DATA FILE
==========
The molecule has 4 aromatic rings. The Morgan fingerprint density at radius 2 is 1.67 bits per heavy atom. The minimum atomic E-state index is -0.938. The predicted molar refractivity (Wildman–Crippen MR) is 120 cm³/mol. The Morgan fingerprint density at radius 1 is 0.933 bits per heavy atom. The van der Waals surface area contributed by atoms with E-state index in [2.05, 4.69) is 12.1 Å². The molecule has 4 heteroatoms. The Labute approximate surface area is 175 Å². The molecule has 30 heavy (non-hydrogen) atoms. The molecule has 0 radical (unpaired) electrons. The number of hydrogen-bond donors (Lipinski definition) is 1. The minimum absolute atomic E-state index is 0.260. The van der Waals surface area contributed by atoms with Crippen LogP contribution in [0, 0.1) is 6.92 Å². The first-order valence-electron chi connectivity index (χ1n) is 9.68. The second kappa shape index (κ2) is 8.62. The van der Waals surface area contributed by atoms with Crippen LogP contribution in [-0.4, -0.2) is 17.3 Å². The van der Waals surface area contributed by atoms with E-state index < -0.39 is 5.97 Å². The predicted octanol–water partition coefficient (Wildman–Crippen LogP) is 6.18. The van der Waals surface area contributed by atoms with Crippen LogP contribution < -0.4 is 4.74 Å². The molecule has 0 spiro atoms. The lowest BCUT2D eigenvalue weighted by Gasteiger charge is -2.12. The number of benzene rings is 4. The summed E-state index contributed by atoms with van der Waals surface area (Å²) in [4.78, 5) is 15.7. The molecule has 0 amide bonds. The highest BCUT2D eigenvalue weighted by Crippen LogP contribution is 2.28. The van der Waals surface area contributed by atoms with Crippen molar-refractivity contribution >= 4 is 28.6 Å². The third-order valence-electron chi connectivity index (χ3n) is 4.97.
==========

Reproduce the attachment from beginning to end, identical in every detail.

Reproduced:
The molecule has 4 aromatic rings. The Morgan fingerprint density at radius 2 is 1.67 bits per heavy atom. The minimum atomic E-state index is -0.938. The predicted molar refractivity (Wildman–Crippen MR) is 120 cm³/mol. The Morgan fingerprint density at radius 1 is 0.933 bits per heavy atom. The van der Waals surface area contributed by atoms with E-state index in [2.05, 4.69) is 12.1 Å². The molecule has 4 heteroatoms. The Labute approximate surface area is 175 Å². The molecule has 30 heavy (non-hydrogen) atoms. The molecule has 0 radical (unpaired) electrons. The number of hydrogen-bond donors (Lipinski definition) is 1. The minimum absolute atomic E-state index is 0.260. The van der Waals surface area contributed by atoms with Crippen LogP contribution in [0, 0.1) is 6.92 Å². The first-order valence-electron chi connectivity index (χ1n) is 9.68. The second kappa shape index (κ2) is 8.62. The van der Waals surface area contributed by atoms with Crippen LogP contribution in [-0.4, -0.2) is 17.3 Å². The van der Waals surface area contributed by atoms with E-state index < -0.39 is 5.97 Å². The predicted octanol–water partition coefficient (Wildman–Crippen LogP) is 6.18. The van der Waals surface area contributed by atoms with Crippen LogP contribution < -0.4 is 4.74 Å². The molecule has 0 spiro atoms. The lowest BCUT2D eigenvalue weighted by Gasteiger charge is -2.12. The number of benzene rings is 4. The summed E-state index contributed by atoms with van der Waals surface area (Å²) in [4.78, 5) is 15.7. The molecule has 0 amide bonds. The highest BCUT2D eigenvalue weighted by Crippen LogP contribution is 2.28. The van der Waals surface area contributed by atoms with Crippen molar-refractivity contribution >= 4 is 28.6 Å². The third-order valence-electron chi connectivity index (χ3n) is 4.97.